Kentucky-based Aviation Safety Resources is developing ballistic parachutes for use in aircraft ranging from 60 lbs to 12,000 lbs. The Air Force's Agility Prime program awarded a phase I small business technology transfer (STTR) research contract to Jump Aero and Caltech to create an electronic parachute powered by machine learning that would allow the pilot to recalibrate the flight controller in midair in the event of damage, the company announced on April 7. "The electronic parachute is the name for the concept of implementing an adaptive/machine-learned control routine that would be impractical to certify for the traditional controller for use only in an emergency recovery mode -- something that would be switched on by the pilot if there is reason to believe that the baseline flight controller is not properly controlling the aircraft (if, for example, the aircraft has been damaged in midair)," Carl Dietrich, founder and president of Jump Aero Incorporated, told Avionics International. This technology was previously difficult to certify because of the need for deterministic proof of safety within these complex systems. The research was sparked when the Federal Aviation Administration certified an autonomous landing function for use in emergency situations which created a path for the possible certification of electronic parachute technology, according to Jump Aero. The machine-learned neural network can be trained with non-linear behaviors that occur in an aircraft in the presence of substantial failures such those generated by a bird strike, Dietrich said.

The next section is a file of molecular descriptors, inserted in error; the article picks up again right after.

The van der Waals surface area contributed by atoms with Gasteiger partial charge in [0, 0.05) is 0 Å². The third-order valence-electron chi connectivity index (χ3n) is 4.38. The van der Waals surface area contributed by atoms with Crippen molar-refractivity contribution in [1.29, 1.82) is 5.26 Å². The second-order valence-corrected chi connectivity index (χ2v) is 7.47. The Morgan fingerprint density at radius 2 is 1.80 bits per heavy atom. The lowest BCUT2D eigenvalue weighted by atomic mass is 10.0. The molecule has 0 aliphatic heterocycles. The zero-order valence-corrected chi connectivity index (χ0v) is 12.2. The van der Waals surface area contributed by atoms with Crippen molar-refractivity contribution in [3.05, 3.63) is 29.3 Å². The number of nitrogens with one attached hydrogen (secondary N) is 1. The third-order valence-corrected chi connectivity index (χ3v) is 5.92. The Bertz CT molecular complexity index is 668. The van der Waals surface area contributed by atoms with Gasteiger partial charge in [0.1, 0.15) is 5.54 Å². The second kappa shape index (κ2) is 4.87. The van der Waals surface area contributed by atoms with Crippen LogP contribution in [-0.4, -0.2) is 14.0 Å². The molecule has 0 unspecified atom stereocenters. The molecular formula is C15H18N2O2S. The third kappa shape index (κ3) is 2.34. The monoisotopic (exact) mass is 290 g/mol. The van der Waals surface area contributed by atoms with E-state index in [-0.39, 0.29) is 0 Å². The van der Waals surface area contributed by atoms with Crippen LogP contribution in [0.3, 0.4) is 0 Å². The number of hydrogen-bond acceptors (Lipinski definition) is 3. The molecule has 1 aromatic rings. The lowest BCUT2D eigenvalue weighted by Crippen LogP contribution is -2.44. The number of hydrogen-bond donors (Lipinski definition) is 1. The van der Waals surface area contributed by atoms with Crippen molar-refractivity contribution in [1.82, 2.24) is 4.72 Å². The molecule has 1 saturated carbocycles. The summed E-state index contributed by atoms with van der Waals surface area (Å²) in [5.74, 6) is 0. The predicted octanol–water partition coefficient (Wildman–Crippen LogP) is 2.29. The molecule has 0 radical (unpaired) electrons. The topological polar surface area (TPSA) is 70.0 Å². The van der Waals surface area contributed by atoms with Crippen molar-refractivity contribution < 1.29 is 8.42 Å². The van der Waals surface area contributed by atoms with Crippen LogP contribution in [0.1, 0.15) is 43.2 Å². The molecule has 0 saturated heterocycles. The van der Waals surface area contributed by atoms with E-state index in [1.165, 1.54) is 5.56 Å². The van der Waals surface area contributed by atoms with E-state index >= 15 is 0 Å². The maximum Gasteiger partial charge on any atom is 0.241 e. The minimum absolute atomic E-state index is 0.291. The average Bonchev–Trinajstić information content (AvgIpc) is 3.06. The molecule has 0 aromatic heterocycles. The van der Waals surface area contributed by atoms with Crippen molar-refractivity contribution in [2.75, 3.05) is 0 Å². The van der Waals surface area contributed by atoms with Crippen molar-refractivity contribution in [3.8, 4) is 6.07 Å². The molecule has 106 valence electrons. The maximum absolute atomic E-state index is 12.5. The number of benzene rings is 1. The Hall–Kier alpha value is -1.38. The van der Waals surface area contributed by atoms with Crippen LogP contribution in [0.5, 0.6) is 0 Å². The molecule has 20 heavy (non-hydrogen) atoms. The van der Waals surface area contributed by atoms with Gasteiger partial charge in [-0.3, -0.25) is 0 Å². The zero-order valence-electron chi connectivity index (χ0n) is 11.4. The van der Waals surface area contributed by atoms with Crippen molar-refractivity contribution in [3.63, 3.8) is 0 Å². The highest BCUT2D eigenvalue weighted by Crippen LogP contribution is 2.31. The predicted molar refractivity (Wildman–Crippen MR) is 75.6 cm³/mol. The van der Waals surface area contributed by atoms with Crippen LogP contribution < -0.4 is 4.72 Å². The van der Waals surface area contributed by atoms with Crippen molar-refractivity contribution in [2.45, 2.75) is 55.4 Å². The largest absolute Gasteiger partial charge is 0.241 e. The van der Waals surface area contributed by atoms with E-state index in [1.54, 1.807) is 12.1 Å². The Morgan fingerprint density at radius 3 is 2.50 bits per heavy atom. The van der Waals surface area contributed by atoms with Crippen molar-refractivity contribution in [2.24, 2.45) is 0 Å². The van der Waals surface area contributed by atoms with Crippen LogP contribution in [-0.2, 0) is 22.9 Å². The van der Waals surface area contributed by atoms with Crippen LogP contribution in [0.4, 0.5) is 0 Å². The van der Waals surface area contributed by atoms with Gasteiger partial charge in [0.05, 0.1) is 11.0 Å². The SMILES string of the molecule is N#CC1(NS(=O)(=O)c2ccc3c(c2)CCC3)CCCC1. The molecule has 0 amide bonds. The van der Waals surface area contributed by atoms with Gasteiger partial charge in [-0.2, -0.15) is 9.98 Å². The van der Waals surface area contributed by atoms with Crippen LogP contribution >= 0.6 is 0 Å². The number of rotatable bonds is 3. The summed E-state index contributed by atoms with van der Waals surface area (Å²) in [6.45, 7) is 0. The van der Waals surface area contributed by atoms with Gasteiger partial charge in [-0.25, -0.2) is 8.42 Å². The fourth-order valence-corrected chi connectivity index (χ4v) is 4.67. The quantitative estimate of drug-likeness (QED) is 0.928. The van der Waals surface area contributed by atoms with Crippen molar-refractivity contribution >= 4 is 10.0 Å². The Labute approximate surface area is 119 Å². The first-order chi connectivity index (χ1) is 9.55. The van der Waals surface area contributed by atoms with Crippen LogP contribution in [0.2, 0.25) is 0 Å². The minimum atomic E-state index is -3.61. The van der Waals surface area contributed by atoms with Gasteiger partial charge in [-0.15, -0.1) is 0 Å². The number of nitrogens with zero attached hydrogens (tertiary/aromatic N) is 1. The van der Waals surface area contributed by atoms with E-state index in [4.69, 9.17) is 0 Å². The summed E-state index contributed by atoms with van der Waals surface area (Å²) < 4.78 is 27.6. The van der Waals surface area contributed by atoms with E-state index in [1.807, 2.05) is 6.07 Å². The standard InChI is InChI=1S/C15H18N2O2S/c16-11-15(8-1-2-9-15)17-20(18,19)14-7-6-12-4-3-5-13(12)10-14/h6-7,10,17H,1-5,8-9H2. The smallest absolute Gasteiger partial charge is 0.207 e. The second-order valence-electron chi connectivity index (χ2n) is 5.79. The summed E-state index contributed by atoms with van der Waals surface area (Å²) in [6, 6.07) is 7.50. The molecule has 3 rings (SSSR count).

Intelligent Artifacts announced a new partnership with ConsuNova, a global provider of avionics systems certification services, to develop a software Cert-kit for airborne aerospace solutions. The new technology is intended to bolster machine learning in an avionics system by enabling the end user to understand why a decision was ultimately made by the software. The company claims that the operator will be able trace a prediction back through analytic records to better understand and record the system's decision-making process. According to officials, development of this Cert-kit will allow Intelligent Artifacts to offer plug-and-play capabilities to Aerospace companies looking to integrate proven certifiable machine learning into full solution stacks needing to be Federal Aviation Administration (FAA) certified for deployment on aircraft. The work itself will include meeting design and code requirements, passing safety assessments, and providing complete documentation on Intelligent Artifacts' software solution.
Transformer architectures have become the building blocks for many state-of-the-art natural language processing (NLP) models. While transformers are certainly powerful, researchers' understanding of how they actually work remains limited. This is problematic due to the lack of transparency and the possibility of biases being inherited via training data and algorithms, which could cause models to produce unfair or incorrect predictions. In the paper Transformer Visualization via Dictionary Learning: Contextualized Embedding as a Linear Superposition of Transformer Factors, a Yann LeCun team from Facebook AI Research, UC Berkeley and New York University leverages dictionary learning techniques to provide detailed visualizations of transformer representations and insights into the semantic structures -- such as word-level disambiguation, sentence-level pattern formation, and long-range dependencies -- that are captured by transformers. Previous attempts to visualize and analyze this "black box" issue in transformers include direct visualization and, more recently, "probing tasks" designed to interpret transformer models.